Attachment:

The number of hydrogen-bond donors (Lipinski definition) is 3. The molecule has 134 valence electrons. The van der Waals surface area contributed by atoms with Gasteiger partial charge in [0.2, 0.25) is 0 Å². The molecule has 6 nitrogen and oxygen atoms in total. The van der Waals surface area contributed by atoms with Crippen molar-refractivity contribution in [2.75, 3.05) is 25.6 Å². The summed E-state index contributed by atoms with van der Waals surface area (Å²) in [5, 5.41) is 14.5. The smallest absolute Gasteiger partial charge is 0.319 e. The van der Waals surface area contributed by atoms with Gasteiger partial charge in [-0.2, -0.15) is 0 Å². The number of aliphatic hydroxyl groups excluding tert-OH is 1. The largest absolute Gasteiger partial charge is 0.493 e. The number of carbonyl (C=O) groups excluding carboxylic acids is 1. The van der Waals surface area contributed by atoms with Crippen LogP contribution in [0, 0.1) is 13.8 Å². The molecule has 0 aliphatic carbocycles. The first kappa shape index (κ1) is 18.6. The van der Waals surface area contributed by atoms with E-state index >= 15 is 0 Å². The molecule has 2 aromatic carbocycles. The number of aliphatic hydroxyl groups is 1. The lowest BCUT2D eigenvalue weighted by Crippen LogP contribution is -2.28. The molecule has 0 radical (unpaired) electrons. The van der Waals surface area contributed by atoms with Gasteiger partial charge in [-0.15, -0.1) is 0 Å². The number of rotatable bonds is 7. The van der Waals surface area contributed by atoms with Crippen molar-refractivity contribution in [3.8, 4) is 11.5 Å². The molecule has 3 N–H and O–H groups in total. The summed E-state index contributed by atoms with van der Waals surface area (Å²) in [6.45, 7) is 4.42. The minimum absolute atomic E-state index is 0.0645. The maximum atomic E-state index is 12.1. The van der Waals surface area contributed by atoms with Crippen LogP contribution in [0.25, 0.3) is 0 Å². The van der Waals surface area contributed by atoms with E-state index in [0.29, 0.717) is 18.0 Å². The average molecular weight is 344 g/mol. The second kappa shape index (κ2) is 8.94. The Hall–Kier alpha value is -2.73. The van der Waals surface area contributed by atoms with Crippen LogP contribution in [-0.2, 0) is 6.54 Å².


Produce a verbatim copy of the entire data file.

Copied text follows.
The number of hydrogen-bond donors (Lipinski definition) is 3. The molecule has 134 valence electrons. The van der Waals surface area contributed by atoms with Gasteiger partial charge in [0.2, 0.25) is 0 Å². The molecule has 6 nitrogen and oxygen atoms in total. The van der Waals surface area contributed by atoms with Crippen molar-refractivity contribution in [2.75, 3.05) is 25.6 Å². The summed E-state index contributed by atoms with van der Waals surface area (Å²) in [5, 5.41) is 14.5. The smallest absolute Gasteiger partial charge is 0.319 e. The van der Waals surface area contributed by atoms with Gasteiger partial charge in [-0.2, -0.15) is 0 Å². The number of aliphatic hydroxyl groups excluding tert-OH is 1. The largest absolute Gasteiger partial charge is 0.493 e. The number of carbonyl (C=O) groups excluding carboxylic acids is 1. The van der Waals surface area contributed by atoms with Crippen LogP contribution in [0, 0.1) is 13.8 Å². The molecule has 0 aliphatic carbocycles. The first kappa shape index (κ1) is 18.6. The van der Waals surface area contributed by atoms with E-state index >= 15 is 0 Å². The molecule has 2 aromatic carbocycles. The number of aliphatic hydroxyl groups is 1. The lowest BCUT2D eigenvalue weighted by Crippen LogP contribution is -2.28. The molecule has 0 radical (unpaired) electrons. The van der Waals surface area contributed by atoms with Gasteiger partial charge in [-0.15, -0.1) is 0 Å². The number of rotatable bonds is 7. The van der Waals surface area contributed by atoms with Crippen molar-refractivity contribution in [3.8, 4) is 11.5 Å². The molecule has 3 N–H and O–H groups in total. The summed E-state index contributed by atoms with van der Waals surface area (Å²) in [6.45, 7) is 4.42. The minimum absolute atomic E-state index is 0.0645. The maximum atomic E-state index is 12.1. The van der Waals surface area contributed by atoms with Crippen LogP contribution in [0.25, 0.3) is 0 Å². The van der Waals surface area contributed by atoms with E-state index in [0.29, 0.717) is 18.0 Å². The average molecular weight is 344 g/mol. The second kappa shape index (κ2) is 8.94. The Hall–Kier alpha value is -2.73. The van der Waals surface area contributed by atoms with Crippen LogP contribution in [-0.2, 0) is 6.54 Å².